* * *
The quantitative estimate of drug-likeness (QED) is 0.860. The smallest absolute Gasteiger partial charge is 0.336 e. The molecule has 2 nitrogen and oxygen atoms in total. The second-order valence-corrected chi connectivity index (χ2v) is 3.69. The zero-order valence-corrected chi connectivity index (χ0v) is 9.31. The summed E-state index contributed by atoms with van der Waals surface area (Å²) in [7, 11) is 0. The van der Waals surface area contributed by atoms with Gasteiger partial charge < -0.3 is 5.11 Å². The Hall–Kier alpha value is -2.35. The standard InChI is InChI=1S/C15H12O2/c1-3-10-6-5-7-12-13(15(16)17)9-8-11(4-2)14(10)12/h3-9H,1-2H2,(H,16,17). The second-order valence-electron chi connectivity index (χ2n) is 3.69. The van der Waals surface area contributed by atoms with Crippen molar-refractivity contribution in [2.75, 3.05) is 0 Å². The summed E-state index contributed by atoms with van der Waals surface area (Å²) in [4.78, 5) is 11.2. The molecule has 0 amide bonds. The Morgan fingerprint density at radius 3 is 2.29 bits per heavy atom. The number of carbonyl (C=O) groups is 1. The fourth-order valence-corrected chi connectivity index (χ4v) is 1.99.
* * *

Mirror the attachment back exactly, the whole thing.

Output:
The quantitative estimate of drug-likeness (QED) is 0.860. The smallest absolute Gasteiger partial charge is 0.336 e. The molecule has 2 nitrogen and oxygen atoms in total. The second-order valence-corrected chi connectivity index (χ2v) is 3.69. The zero-order valence-corrected chi connectivity index (χ0v) is 9.31. The summed E-state index contributed by atoms with van der Waals surface area (Å²) in [7, 11) is 0. The van der Waals surface area contributed by atoms with Gasteiger partial charge < -0.3 is 5.11 Å². The Hall–Kier alpha value is -2.35. The standard InChI is InChI=1S/C15H12O2/c1-3-10-6-5-7-12-13(15(16)17)9-8-11(4-2)14(10)12/h3-9H,1-2H2,(H,16,17). The second-order valence-electron chi connectivity index (χ2n) is 3.69. The van der Waals surface area contributed by atoms with Crippen molar-refractivity contribution in [2.75, 3.05) is 0 Å². The summed E-state index contributed by atoms with van der Waals surface area (Å²) in [4.78, 5) is 11.2. The molecule has 0 amide bonds. The Morgan fingerprint density at radius 3 is 2.29 bits per heavy atom. The number of carbonyl (C=O) groups is 1. The fourth-order valence-corrected chi connectivity index (χ4v) is 1.99.